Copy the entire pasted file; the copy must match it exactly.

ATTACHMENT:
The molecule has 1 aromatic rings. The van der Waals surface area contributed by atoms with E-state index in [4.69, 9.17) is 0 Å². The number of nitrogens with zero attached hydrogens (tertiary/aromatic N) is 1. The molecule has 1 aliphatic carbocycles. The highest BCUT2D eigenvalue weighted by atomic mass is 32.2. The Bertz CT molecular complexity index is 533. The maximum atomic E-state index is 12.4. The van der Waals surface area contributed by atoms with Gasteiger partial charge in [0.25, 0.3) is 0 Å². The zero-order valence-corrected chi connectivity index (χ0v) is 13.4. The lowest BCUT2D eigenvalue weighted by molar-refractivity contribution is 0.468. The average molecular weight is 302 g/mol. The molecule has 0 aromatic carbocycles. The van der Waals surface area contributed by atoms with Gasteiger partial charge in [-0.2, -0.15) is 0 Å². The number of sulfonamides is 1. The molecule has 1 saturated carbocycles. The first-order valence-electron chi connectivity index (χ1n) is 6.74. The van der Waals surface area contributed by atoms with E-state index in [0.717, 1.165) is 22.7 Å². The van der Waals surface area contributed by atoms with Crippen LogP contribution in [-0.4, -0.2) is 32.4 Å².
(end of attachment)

The molecule has 1 aromatic rings. The van der Waals surface area contributed by atoms with E-state index in [4.69, 9.17) is 0 Å². The number of nitrogens with zero attached hydrogens (tertiary/aromatic N) is 1. The molecule has 1 aliphatic carbocycles. The highest BCUT2D eigenvalue weighted by atomic mass is 32.2. The Bertz CT molecular complexity index is 533. The maximum atomic E-state index is 12.4. The van der Waals surface area contributed by atoms with Gasteiger partial charge in [0.25, 0.3) is 0 Å². The zero-order valence-corrected chi connectivity index (χ0v) is 13.4. The lowest BCUT2D eigenvalue weighted by molar-refractivity contribution is 0.468. The average molecular weight is 302 g/mol. The molecule has 0 aromatic carbocycles. The van der Waals surface area contributed by atoms with Gasteiger partial charge in [-0.2, -0.15) is 0 Å². The number of sulfonamides is 1. The molecule has 1 saturated carbocycles. The first-order valence-electron chi connectivity index (χ1n) is 6.74. The van der Waals surface area contributed by atoms with E-state index in [0.717, 1.165) is 22.7 Å². The van der Waals surface area contributed by atoms with Crippen LogP contribution in [-0.4, -0.2) is 32.4 Å².